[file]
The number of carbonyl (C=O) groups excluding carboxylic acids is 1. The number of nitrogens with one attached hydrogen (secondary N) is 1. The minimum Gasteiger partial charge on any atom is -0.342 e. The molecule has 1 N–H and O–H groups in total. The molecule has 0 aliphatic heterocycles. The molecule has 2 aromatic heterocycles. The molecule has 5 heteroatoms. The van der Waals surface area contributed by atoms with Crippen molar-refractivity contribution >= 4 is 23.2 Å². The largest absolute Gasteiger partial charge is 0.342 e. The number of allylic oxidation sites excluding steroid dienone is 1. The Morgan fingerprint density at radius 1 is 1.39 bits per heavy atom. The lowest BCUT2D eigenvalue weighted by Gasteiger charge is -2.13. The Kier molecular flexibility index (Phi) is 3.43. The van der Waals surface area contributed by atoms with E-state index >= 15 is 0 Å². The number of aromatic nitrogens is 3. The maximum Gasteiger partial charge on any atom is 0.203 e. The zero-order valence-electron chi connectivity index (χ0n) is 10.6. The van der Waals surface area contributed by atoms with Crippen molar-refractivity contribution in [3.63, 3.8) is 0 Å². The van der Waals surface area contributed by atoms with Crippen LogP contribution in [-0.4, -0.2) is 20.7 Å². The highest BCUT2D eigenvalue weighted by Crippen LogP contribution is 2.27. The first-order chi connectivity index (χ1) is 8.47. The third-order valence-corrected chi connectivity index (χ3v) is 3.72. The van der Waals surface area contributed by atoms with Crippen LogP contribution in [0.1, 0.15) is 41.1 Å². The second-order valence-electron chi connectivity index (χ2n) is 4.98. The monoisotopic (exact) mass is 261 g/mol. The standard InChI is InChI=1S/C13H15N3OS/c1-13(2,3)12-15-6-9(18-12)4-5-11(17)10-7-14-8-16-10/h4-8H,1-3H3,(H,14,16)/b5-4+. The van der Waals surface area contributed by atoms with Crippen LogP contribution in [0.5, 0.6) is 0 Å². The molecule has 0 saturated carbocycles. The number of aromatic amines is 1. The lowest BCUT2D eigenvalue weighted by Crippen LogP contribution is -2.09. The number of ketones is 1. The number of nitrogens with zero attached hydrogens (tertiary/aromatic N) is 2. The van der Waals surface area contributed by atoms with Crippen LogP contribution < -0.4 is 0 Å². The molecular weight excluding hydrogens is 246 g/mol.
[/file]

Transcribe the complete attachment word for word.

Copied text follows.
The number of carbonyl (C=O) groups excluding carboxylic acids is 1. The number of nitrogens with one attached hydrogen (secondary N) is 1. The minimum Gasteiger partial charge on any atom is -0.342 e. The molecule has 1 N–H and O–H groups in total. The molecule has 0 aliphatic heterocycles. The molecule has 2 aromatic heterocycles. The molecule has 5 heteroatoms. The van der Waals surface area contributed by atoms with Crippen molar-refractivity contribution >= 4 is 23.2 Å². The largest absolute Gasteiger partial charge is 0.342 e. The number of allylic oxidation sites excluding steroid dienone is 1. The Morgan fingerprint density at radius 1 is 1.39 bits per heavy atom. The lowest BCUT2D eigenvalue weighted by Gasteiger charge is -2.13. The Kier molecular flexibility index (Phi) is 3.43. The van der Waals surface area contributed by atoms with E-state index >= 15 is 0 Å². The number of aromatic nitrogens is 3. The maximum Gasteiger partial charge on any atom is 0.203 e. The zero-order valence-electron chi connectivity index (χ0n) is 10.6. The van der Waals surface area contributed by atoms with Crippen molar-refractivity contribution in [3.63, 3.8) is 0 Å². The van der Waals surface area contributed by atoms with Crippen LogP contribution in [-0.4, -0.2) is 20.7 Å². The highest BCUT2D eigenvalue weighted by Crippen LogP contribution is 2.27. The first-order chi connectivity index (χ1) is 8.47. The third-order valence-corrected chi connectivity index (χ3v) is 3.72. The van der Waals surface area contributed by atoms with Crippen LogP contribution in [0.1, 0.15) is 41.1 Å². The second-order valence-electron chi connectivity index (χ2n) is 4.98. The monoisotopic (exact) mass is 261 g/mol. The standard InChI is InChI=1S/C13H15N3OS/c1-13(2,3)12-15-6-9(18-12)4-5-11(17)10-7-14-8-16-10/h4-8H,1-3H3,(H,14,16)/b5-4+. The van der Waals surface area contributed by atoms with Crippen LogP contribution in [0.5, 0.6) is 0 Å². The molecule has 0 saturated carbocycles. The number of aromatic amines is 1. The lowest BCUT2D eigenvalue weighted by Crippen LogP contribution is -2.09. The number of ketones is 1. The number of nitrogens with zero attached hydrogens (tertiary/aromatic N) is 2. The van der Waals surface area contributed by atoms with Crippen LogP contribution < -0.4 is 0 Å². The molecular weight excluding hydrogens is 246 g/mol.